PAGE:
What We’re Cooking With Now: Eggplant
Looking for adventure in the kitchen? Our monthly What We're Cooking with Now post features a fresh produce ingredient, explains how to find the market's finest, and includes a recipe to try at home.
Why: Eggplant, though considered a vegetable are actually a fruit. They are a nutrient dense food, high in antioxidants, fiber, manganese, folate, potassium, vitamin K, and vitamin C.
Shopping Tip: Eggplant harvest in late summer and early fall. They come in various shapes and sizes and a range of colors, from deep purple, to lavender, to jade green, orange, yellow-white, and purple-white striped. Eggplant regularly make the list of the clean 15 vegetables and fruits, which means they are less likely to be sprayed with a high amount of pesticides, which indicate it is not necessary to purchase the organic version. But to reduce the chance of exposure to pesticides, it is always best to buy organic. Look for eggplant with a solid shape and firm feel, with shiny skin, and without dents or bruises.
Preparation: Eggplant flesh is very porous and spongy which makes it ideal for absorbing sauces and flavor from marinates or sauteeing . It is not necessary to peel eggplant, the skin is edible and delicious, and contains many nutrients. Eggplant can hold for up to 2 weeks in a fridge and is very good grilled or sauteed. If eggplant is cut, and the flesh is exposed to oxygen, it will turn brown, but browning does not significantly alter the flavor or texture. Some people like to salt eggplant before cooking it. Letting it sit with the salt on it will pull out the moisture and some of the mild bitterness from inside. It is good to rinse the salt off before cooking, and then let dry before grilling or sauteeing. It is also not necessary to salt the eggplant first, it’s just a matter of preference. Completely cooking eggplant results in a soft creamy texture while undercooking gives it a bland taste. Much of the flavor is released during the cooking process.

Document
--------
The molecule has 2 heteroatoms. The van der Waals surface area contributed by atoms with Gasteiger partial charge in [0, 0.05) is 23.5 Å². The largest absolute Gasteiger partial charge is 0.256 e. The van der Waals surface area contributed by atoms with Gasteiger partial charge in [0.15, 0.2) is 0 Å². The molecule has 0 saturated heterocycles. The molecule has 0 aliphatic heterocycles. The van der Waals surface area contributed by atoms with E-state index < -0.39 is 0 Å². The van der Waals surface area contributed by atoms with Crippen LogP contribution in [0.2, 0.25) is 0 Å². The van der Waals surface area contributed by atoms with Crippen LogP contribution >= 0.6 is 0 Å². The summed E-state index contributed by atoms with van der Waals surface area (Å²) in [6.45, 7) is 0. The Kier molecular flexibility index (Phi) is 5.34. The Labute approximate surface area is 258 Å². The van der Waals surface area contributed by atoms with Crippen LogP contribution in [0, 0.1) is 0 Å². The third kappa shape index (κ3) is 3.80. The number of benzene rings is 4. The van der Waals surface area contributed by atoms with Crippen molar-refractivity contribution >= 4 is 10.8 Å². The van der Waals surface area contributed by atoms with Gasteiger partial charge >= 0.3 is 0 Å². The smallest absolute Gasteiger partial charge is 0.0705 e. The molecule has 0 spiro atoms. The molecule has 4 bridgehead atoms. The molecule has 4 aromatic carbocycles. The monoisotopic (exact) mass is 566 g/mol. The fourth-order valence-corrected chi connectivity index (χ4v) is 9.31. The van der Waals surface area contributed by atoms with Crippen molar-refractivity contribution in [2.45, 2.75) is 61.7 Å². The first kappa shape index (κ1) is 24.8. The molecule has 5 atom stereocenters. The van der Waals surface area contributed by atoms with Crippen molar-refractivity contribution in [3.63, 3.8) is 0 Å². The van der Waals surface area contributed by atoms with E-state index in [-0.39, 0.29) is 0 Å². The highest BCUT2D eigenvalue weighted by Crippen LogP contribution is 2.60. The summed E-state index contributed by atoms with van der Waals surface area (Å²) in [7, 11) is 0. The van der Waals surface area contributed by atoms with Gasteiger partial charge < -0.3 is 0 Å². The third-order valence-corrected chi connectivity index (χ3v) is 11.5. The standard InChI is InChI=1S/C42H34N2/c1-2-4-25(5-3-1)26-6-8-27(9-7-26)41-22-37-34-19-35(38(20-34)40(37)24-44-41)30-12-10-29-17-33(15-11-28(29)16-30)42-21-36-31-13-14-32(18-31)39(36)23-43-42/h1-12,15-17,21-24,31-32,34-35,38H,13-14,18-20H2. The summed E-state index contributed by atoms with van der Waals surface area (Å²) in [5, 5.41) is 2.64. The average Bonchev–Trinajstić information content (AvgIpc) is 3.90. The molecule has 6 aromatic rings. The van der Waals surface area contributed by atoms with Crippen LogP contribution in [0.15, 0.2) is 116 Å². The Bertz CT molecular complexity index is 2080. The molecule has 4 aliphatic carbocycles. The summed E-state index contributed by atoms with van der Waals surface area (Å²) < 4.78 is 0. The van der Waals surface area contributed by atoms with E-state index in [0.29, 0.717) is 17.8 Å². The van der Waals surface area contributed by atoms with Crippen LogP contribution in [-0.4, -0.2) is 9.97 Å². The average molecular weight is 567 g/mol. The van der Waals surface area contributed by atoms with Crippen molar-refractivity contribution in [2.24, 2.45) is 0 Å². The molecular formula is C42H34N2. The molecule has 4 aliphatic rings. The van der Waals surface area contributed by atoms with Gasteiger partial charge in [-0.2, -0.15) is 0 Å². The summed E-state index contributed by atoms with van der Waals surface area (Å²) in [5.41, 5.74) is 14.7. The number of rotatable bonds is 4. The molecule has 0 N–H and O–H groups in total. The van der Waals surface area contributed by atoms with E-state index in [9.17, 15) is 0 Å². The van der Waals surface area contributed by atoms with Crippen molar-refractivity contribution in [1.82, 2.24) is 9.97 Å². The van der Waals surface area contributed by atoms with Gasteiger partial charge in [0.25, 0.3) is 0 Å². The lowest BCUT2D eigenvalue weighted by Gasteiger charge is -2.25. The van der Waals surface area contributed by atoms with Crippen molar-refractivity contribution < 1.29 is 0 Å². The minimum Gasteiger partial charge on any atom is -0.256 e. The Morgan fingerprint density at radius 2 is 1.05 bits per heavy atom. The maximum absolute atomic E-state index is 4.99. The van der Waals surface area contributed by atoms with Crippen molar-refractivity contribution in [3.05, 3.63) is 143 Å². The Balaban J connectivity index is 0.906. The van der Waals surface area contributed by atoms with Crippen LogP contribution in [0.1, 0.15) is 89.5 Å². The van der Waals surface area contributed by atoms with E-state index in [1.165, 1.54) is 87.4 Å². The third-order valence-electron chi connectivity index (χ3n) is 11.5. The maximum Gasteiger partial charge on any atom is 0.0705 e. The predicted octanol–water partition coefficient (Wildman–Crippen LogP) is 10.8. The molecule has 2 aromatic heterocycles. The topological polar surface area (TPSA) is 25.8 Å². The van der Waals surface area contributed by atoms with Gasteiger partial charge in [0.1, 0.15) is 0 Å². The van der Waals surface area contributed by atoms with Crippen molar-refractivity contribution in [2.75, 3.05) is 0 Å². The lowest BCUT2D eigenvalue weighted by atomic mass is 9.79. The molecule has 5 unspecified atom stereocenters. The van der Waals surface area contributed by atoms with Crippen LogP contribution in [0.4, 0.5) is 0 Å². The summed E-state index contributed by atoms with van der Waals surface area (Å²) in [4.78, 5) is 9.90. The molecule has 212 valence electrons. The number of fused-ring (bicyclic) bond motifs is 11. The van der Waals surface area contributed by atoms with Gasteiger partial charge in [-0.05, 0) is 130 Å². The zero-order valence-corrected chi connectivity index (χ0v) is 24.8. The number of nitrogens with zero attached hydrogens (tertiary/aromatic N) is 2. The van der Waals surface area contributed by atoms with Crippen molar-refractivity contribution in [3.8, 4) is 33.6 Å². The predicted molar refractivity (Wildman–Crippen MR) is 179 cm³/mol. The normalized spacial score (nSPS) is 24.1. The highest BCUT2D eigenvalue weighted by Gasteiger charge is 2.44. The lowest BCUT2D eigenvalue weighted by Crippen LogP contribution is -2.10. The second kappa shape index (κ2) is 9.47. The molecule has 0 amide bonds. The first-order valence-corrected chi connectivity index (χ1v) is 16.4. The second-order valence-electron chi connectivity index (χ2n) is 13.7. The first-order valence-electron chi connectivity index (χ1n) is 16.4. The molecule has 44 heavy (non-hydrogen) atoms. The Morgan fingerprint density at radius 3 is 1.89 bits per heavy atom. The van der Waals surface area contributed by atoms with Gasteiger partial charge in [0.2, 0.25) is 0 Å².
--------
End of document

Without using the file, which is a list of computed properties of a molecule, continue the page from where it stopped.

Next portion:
Recipe: Curried Eggplant with Spinach Roulade
1 eggplant, sliced lengthwise, thinly
½ cup of golden raisins, unsweetened
½ cup of pine nuts
2 cups of organic spinach leaves
1 table spoon of curry powder
1 teaspoon turmeric
1/2 teaspoon black pepper
1 teaspoon salt
¼ cup of EVOO
1/4 cup of red wine vinegar
Cut the eggplant thinly, lengthwise. Drizzle the thin pieces with half the EVOO and all the vinegar, season with salt and pepper and roast in an oven at 350 degrees for 5 minutes, or until soft. While the eggplant is roasting, saute the spinach in remaining EVOO and season with a pinch of salt and pepper. Let the spinach cool, and then wring out the moisture.Once the eggplant is cool, sprinkle the curry powder over the strips. Lay the spinach down the center of each strip, and sprinkle the golden raisins in the spinach. Roll the eggplant tightly starting at the thin end and rolling along the length of the strip, and transfer to a baking pan. Sprinkle the remaining curry powder over the top of the rolled, stuffed eggplant, then sprinkle the pine nuts over the top, so each eggplant roll looks like a tightly rolled pinwheel. Bake for an additional 5 minutes and serve warm as a delicious vegan side.